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NTU EEE scientists discover a way to create laser light on silicon

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An imaging system central to autonomous vehicles, called LiDAR (Light Detection and Ranging), will soon be able to fit into the palm of your hand thanks to the new laser invented at Nanyang Technological University School of Electrical and Electronic Engineering (NTU EEE).

NTU EEE’s new laser, made from stretched germanium nanowires, is believed to be the first silicon-compatible laser operating at a low enough operation power that can complete a toolbox for a chip-scale LiDAR.

This research, led by NTU EEE Assistant Professor Nam Donguk and NTU EEE Associate Professor Tan Chuan Seng, was recently published in Nature Communications, a peer-reviewed scientific journal under the Nature Publishing Group.

The sizes of all the present LiDAR systems are inevitably huge and their prices are costly since they comprise discrete, bulky, and expensive optical components such as lasers and photodetectors. These components enable the creation of 3D maps around a vehicle by sending highly directional light beams and detecting the reflected ones. For example, LiDAR for Google’s autonomous vehicle costs around USD 75,000 — that is even more expensive than the car itself – while its size is as large as a watermelon.

Over the past few years, there have been relentless efforts from all over the world in revolutionising LiDAR systems in size and cost by putting all the necessary optical parts on a tiny silicon chip.

However, the dream of an ultra-compact, low-cost LiDAR chip has seemed so far away because of the absence of a low-threshold laser on silicon—the most crucial component for LiDAR. Silicon-compatible materials have inherently poor light-emitting efficiency due to their indirect bandgap nature, and therefore, it has been regarded close to impossible to create an on-chip laser for LiDAR.

Researchers at NTU have invented a novel laser structure that can stretch germanium—a widely used material in silicon-based CPU chips—by a few percents just in a similar way that you stretch a rubber band. They demonstrated that the light-emitting efficiency of germanium could be dramatically improved upon stretching, thereby allowing it to emit coherent laser light under optical pumping.

As the final missing piece for chip-scale LiDAR—an efficient laser on silicon—is now discovered by this research, NTU EEE Asst Prof Nam envisions that the cost of a LiDAR system can dramatically fall to S$50 and its size may become as tiny as your finger tip.

“Our demonstration opens up a new horizon of photonic-integrated circuits by showing the feasibility of silicon-compatible lasers. Our highly stretched germanium lasers, along with other passive and active optical components, will lead to the ultimate miniaturisation of various disruptive technologies such as a tiny LiDAR chip, ultra-compact biosensors, and optical computers in your hand,” said NTU EEE Asst Prof Nam.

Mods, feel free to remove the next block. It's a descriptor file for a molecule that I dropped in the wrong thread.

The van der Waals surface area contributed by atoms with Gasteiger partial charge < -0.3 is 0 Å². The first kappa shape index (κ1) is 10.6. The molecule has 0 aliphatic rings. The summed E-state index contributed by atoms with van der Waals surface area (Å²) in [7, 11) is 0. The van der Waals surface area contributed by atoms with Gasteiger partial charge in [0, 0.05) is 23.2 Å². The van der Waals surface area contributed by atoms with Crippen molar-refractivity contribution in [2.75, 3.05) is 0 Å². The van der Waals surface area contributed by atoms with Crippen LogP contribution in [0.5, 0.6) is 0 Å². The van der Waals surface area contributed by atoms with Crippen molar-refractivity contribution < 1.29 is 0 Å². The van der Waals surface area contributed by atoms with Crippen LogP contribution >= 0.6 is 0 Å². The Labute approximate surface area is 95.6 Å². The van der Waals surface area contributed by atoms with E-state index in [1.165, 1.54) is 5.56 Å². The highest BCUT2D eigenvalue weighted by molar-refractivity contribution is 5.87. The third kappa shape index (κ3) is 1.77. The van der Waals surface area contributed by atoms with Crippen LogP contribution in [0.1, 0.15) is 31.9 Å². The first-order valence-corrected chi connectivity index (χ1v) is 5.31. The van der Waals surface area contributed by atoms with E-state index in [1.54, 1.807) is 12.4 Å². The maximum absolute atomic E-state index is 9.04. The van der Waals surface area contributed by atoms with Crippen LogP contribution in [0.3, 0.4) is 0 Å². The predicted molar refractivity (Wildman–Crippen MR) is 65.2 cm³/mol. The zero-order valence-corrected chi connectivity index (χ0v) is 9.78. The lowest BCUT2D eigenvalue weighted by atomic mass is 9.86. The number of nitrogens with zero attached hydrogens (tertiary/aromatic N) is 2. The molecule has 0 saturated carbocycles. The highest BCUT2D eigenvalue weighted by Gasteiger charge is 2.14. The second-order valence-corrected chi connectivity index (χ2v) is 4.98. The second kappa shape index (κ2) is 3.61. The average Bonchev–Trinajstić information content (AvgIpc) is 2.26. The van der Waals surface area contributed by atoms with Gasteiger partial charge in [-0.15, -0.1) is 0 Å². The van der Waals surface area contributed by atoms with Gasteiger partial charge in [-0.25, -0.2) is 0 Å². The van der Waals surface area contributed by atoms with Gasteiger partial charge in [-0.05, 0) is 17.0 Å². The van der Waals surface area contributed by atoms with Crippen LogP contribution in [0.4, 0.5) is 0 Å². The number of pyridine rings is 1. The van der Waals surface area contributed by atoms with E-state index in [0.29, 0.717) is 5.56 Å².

“Neither germanium nor silicon emits light efficiently in their natural form. Although theories in the 2000’s predicted stretching germanium to a few percents might boost its light-emitting efficiency, it has been considered impossible to lengthen a semiconductor material to such a great extent. Our team has been spending several years to experimentally realise a stretched germanium nanowire and ultimately make it lasting,” NTU EEE Asst Prof Nam explained.

How the discovery was made

For materials to emit coherent laser beams, the light should be amplified in intensity while travelling inside the material by bouncing between two optical mirrors. In un-engineered germanium, however, light intensity decreases while travelling because of larger absorption (optical loss) than amplification (optical gain).

NTU EEE Asst Prof Nam’s team first theoretically envisaged a way to obtain larger amplification than absorption to realise a germanium laser; optical gain is boosted via stretching germanium while optical loss is suppressed by lowering operation temperature. .

The team then worked with Associate Professor Tan Chuan Seng at NTU EEE, a co-leader of this research, to experimentally realise a laser structure wherein a stretch germanium nanowire is surrounded by two high-quality optical mirrors.

“How much germanium is stretched is the key to achieving light amplification,” said NTU EEE Assoc Prof Tan. “Our high-quality germanium material, therefore, is crucial for constructing low-threshold lasers on silicon”.

NTU EEE Asst Prof Nam said that the team is already investigating the further development of this laser. “Our rigorous theoretical prediction tells us we are in the right direction towards electrically-driven germanium lasers operating at room temperature that may revolutionise silicon-based technologies,” added Asst Prof Nam.


Related article
  • NTU researchers' discovery makes key component of autonomous vehicles 200 times cheaper - Channel NewsAsia, 27​ July 2018
  • 南洋理工大學團隊把LiDAR縮小至指頭小大 降低體積與成本 - CTimes – 14 Aug 2018



Published on 13 August 2018
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